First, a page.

Film, Film Review, IFFBoston

IFFBOSTON FALL FOCUS REVIEW: Perfect Days (2023) Dir. Wim Wenders

You just keep me hanging on


Wim Wenders’ 2023 slow beauty Perfect Days is a revelation into how we spend our time, where we pay attention, and what it looks like to exist in the present. It requires long attentional devotion, fully utilizing the medium of film and the “slice of life” genre to emphasize the glistening, unmatched special of the present. 

Hirayama (Kōji Yakusho) starts every day by waking up at the same time. He gets a coffee from the vending machine and listens to an array of incredible music on a cassette tape in his car (“House of the Rising Sun,” “Brown Eyed Girl,” and “Redondo Beach,” to name a few). He then goes to work as a toilet cleaner in the city of Tokyo. His daily routine is laced with serendipitous interactions and sweet, funny moments of humanity. The chronology of his days is entrancing enough, demanding your entire attention in order to experience it fully. And upon his niece’s visit, the routine of Hirayama’s life becomes a more meaningful experience, as it is shared with someone else. She asks to tag along with him throughout his workday, and in sharing his daily experience with someone close to him, we are able to more clearly understand the importance of his regimens, the connections made throughout each day. 

Perfect Days requires a full immersion into Hirayama’s life in order to truly experience what it has to offer. The meditation on nostalgia and the examination of present and past is at its utmost efficacy when you are fully absorbed into it, and entranced by Hirayama’s regimental days. But Perfect Days is not exhausting or demanding; instead, it’s relaxing and a lovely depiction of routine, in all its simplicity and beauty. The subtle call to attention that the film serves as is also emblematic of the film’s thesis, in the least clichéd way possible, to exist in the present. Though Hirayama uses limited dialogue, one of his few lines is “Next time is next time. Now is now.” 

Slice of life films easily become lost within themselves, wrapped up in the life and not what it means. The ideal of the genre is to accurately and non-judgmentally exhibit a life, through one’s actions, interactions with others, and how this mirrors individual aspects of our own society. Perfect Days, in its depiction of Hirayama’s life and relationships with others, demonstrates beautifully the meaningful substance in routine, and all the ways that life is miraculous and serendipitous, in even the most minuscule of encounters.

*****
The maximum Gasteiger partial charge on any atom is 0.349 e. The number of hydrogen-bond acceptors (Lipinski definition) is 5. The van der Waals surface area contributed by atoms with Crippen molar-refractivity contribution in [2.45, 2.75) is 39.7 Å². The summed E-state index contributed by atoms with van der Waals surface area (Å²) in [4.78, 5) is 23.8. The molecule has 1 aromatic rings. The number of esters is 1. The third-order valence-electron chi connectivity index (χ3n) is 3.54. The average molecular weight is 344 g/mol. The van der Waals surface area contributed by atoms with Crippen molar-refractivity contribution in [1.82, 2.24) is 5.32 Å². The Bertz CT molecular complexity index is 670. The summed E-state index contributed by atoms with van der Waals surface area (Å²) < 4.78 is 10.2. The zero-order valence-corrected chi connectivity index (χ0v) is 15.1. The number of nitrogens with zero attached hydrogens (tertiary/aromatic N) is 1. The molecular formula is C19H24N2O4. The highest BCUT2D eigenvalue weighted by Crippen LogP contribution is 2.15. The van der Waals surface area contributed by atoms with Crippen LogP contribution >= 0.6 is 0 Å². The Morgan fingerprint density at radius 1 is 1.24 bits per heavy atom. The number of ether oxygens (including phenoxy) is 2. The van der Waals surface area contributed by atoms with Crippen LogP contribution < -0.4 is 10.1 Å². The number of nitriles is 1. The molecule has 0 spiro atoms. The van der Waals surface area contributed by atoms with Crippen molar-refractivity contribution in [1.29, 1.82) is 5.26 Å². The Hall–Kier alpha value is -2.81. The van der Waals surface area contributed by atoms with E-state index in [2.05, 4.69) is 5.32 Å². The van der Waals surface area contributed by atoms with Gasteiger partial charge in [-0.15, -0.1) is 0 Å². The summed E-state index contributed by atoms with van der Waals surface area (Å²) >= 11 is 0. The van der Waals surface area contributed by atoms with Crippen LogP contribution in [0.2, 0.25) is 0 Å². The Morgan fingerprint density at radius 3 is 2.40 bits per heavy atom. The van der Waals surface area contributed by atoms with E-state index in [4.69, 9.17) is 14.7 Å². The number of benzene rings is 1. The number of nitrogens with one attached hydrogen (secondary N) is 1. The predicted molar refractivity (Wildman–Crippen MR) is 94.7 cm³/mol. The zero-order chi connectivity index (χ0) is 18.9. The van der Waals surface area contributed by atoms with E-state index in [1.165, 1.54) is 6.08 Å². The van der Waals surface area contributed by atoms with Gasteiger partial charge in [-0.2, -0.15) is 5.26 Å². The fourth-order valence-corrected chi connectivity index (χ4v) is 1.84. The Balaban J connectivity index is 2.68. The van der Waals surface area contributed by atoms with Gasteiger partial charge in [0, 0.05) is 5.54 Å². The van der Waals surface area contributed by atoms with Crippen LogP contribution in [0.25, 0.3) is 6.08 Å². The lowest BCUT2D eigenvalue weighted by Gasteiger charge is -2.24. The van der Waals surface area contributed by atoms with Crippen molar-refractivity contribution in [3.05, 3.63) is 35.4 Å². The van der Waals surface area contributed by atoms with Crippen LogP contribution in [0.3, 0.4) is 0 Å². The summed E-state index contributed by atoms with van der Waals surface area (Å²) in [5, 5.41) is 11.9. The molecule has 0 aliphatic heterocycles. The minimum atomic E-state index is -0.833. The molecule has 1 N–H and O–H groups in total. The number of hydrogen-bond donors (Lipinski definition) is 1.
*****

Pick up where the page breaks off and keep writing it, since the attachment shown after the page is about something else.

Though Perfect Days doesn’t have an egregiously long runtime, it still requires one’s full attention in a very slow film. The beauty it demonstrates, threaded throughout the monotony and routine, is absolutely worth the length and slow pace. Art is not solely entertainment, meant to appease short attention spans and always feel comfortable and digestible, and though Perfect Days is still entertaining, it is also an exercise of seeing beauty in monotony. It stretches and examines the bounds, and the power, of the film medium, reminding me only slightly of Apichatpong Weerasethakul’s Memoria
Perfect Days fully seizes every aspect of film, from the narrative pacing, to drawn-out medium shots of Hirayama as he drives, and in the soundtrack with the song “Perfect Day” by Lou Reed cascading over one of Hirayama’s perfect days. The film is a keen examination into one man’s daily routine through the medium of film, done with so much intention and awareness towards being honest and meaningful. In the activity of watching the film and in all the narrative represents, the film emphasizes the power and importance of paying attention to the present, of the glimmers on the water and the potent colors of the sunset, moments of laughter with strangers and irony with friends, Perfect Days is a celebration of the miracle of all of it.

Perfect Days
dir. Wim Wenders
123 min.

Screened as part of IFFBoston’s 2023 Fall Focus series
Opens Thursday, 12/21

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